Investigating Mortuary Affairs
A year-long investigation by the Air Force Inspector General revealed that Air Force Mortuary Affairs Operations at Dover AFB, Del., failed to properly account for the remains of three service members killed on active duty.
Nov. 8, 2011— The Air Force Inspector General has completed a year-long investigation into the Air Force Mortuary Affairs Operations based at Dover AFB, Del., after multiple whistleblowers reported several incidents of misconduct in the handling of remains of some service members killed on active duty.
USAF began the investigation in June 2010 at the behest of the US Office of Special Counsel, which confirmed in a Tuesday release that "four disclosures by multiple whistleblowers" pointed to "serious misconduct." OSC acknowledged that USAF has made changes at the mortuary, but it maintained that USAF has "failed to admit wrongdoing."
According to OSC, "in two separate incidents, three body parts of service members killed on active duty were lost by the Port Mortuary."
In another incident, OSC said that "a US Marine was dismembered with a saw in order to make the body fit inside a military uniform."
The OSC also reported five incidences where fetal remains belonging to military families were shipped to Dover inside plastic pails that were then placed in used cardboard boxes. In addition, the whistleblowers alleged that management failed to inform the staff that a corpse may have been infected with contagious tuberculosis.
"The mortuary for the United States military should boast the best conditions and best practices of any mortuary," said Special Counsel Carolyn Lerner in the OSC release. "These events are deeply troubling, as is the Air Force's failure to acknowledge culpability."
Although an Air Force spokeswoman based at the Pentagon said the IG investigation will not be released to the public and referred the Daily Report to the OSC report instead, the Pentagon on Tuesday did release a summary of the IG's findings. The release noted that the investigation found no evidence that remains were intentionally mishandled; however, it did acknowledge that the "mortuary staff failed to maintain accountability while processing portions of remains for three service members."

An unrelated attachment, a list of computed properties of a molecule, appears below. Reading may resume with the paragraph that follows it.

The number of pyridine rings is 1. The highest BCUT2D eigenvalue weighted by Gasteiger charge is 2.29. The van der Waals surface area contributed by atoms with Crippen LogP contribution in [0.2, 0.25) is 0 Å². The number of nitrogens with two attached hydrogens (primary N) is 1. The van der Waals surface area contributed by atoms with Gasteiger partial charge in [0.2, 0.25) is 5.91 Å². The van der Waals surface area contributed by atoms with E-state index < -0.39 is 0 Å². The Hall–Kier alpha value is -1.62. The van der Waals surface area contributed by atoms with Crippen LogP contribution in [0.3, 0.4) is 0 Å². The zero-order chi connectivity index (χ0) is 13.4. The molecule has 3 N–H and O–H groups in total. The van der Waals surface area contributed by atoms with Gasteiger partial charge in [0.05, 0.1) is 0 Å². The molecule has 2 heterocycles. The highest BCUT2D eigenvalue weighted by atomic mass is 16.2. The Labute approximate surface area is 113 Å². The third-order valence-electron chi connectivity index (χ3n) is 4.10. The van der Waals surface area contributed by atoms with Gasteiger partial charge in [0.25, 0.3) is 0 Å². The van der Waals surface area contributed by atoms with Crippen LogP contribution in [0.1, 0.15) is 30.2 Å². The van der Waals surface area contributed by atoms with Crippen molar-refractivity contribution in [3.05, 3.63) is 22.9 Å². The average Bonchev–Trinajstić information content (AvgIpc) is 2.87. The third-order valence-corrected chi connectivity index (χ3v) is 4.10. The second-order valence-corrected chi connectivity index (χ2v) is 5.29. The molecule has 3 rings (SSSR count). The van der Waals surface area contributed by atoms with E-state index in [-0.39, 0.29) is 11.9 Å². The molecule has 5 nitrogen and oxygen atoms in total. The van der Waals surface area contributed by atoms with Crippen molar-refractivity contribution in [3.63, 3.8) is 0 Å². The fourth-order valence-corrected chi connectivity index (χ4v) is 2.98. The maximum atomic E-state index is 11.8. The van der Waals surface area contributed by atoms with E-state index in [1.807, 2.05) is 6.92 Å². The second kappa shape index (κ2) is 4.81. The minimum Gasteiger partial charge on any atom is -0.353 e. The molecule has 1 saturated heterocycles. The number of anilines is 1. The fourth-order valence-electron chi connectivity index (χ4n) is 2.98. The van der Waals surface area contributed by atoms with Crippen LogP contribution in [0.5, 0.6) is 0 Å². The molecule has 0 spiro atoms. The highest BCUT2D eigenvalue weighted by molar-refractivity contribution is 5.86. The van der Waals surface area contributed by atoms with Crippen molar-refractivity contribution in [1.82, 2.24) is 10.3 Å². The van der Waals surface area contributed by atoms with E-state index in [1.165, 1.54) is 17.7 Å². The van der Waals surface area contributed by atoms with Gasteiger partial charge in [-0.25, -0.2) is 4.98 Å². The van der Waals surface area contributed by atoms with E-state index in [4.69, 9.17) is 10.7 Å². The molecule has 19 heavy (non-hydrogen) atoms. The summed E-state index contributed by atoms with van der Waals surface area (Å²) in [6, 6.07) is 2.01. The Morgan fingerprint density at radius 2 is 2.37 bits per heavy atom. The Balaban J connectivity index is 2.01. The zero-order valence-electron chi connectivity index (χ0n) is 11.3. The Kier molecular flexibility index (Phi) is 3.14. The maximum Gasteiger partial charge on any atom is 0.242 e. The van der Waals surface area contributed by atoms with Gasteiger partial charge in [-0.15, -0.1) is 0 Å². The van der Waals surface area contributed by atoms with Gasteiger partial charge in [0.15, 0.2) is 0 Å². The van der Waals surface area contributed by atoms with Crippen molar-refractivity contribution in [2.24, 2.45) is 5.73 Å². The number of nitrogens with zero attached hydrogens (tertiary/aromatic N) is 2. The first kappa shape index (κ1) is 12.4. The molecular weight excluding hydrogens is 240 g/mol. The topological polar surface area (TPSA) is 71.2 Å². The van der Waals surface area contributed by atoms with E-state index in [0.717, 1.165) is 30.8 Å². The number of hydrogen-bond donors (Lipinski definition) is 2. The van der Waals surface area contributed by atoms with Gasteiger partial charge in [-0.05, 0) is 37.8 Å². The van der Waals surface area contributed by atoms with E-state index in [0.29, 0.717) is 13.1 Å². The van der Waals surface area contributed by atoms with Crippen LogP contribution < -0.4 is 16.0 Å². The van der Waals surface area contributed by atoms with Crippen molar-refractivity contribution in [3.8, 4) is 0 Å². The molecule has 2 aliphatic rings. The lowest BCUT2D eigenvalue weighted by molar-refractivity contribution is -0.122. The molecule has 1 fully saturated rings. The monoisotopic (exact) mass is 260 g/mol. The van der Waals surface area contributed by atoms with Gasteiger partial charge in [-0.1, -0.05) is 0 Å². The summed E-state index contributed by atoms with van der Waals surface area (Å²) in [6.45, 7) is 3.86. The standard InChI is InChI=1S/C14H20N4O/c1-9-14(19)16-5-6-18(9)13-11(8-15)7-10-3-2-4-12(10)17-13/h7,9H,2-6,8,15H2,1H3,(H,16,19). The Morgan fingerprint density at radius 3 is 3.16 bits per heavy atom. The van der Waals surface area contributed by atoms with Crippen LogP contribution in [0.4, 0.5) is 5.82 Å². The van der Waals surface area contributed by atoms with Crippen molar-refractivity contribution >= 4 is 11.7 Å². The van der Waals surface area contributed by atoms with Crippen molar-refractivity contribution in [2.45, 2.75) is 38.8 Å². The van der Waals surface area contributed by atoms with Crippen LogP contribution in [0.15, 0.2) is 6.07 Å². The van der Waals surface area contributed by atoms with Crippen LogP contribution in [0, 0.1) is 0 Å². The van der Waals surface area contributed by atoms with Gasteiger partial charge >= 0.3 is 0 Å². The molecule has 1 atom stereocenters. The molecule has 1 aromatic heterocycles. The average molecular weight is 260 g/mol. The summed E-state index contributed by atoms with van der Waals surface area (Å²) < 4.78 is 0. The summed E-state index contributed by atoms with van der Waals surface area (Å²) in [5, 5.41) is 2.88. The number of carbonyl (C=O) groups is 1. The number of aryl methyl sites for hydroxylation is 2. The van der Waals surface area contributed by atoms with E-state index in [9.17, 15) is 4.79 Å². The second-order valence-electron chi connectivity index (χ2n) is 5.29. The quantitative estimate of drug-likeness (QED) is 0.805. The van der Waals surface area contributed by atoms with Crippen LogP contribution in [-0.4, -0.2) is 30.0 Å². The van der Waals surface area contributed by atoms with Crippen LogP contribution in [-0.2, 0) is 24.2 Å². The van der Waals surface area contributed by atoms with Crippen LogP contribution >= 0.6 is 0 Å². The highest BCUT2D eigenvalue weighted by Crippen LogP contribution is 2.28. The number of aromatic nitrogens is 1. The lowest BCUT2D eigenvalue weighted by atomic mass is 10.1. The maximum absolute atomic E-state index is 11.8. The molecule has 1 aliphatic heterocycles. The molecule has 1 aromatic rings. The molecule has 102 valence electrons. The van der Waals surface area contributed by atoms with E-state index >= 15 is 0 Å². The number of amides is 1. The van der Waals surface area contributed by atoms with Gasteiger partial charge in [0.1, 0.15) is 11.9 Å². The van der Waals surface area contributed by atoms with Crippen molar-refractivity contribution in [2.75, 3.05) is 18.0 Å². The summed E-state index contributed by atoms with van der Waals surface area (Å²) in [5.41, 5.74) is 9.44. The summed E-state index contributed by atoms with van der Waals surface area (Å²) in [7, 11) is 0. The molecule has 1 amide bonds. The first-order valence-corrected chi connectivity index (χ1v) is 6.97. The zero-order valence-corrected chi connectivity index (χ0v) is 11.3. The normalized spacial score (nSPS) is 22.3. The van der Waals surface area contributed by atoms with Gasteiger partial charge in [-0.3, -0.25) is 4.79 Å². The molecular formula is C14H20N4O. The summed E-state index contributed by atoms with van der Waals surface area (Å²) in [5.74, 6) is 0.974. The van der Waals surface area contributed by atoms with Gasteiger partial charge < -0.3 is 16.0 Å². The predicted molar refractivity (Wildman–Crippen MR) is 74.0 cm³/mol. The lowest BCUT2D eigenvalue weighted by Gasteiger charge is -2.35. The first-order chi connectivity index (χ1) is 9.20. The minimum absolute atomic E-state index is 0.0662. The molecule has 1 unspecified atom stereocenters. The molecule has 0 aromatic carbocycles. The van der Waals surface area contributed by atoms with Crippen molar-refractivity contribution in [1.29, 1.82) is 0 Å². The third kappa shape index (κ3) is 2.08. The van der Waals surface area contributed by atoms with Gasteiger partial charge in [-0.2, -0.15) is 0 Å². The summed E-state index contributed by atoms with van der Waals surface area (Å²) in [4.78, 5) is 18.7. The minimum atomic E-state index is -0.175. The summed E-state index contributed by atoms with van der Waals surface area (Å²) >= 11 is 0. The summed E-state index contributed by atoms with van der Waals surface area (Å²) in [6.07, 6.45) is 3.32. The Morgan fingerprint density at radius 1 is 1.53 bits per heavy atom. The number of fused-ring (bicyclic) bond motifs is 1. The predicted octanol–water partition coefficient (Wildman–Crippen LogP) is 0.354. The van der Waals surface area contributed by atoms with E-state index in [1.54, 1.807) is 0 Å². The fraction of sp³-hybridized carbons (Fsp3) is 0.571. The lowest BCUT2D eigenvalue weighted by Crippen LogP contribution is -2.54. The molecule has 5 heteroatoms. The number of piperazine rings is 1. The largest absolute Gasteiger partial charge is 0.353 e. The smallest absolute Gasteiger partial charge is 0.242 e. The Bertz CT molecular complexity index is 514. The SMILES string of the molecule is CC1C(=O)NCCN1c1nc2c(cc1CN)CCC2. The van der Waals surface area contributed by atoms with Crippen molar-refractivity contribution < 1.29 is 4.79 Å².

The service has implemented, according to the Pentagon release, "corrective action" against three senior mortuary officials. However, OSC claims USAF "has not taken sufficient disciplinary action against the officials responsible for wrongdoing." The Associated Press reported via Yahoo News that none of the three officers were fired and two still work at Dover, though not in supervisory jobs.
The Pentagon release quoted Air Force Chief of Staff Gen. Norton Schwartz, saying the investigation found, "The mission was always conducted with reverence, dignity, honor, and respect for all served through the facility." However, he added, "We can, and will do better." As a result of the investigation, Schwartz said DOD's ability to "care for our fallen warriors is now stronger."
For example, the Air Force is now required to receive family members' permission before remains are significantly altered. The OSC acknowledged that USAF has implemented extensive new procedures intended to improve the handling and accountability of remains.
"It is the AFMAO staff's mission and obligation to fulfill the nation's commitment to caring for our fallen service members while also serving and supporting the families of these heroes," Air Force Secretary Michael Donley said in the Pentagon release. "The employees who brought forth their concerns gave the Air Force an opportunity to make the operation of AFMAO better and stronger. Their initiative allowed us to correct procedures and make long-term improvements to management of Air Force mortuary operations."
At the Air Force's request, according to the Pentagon news release, Defense Secretary Leon Panetta has directed an independent assessment of the Port Mortuary's current overall operations.
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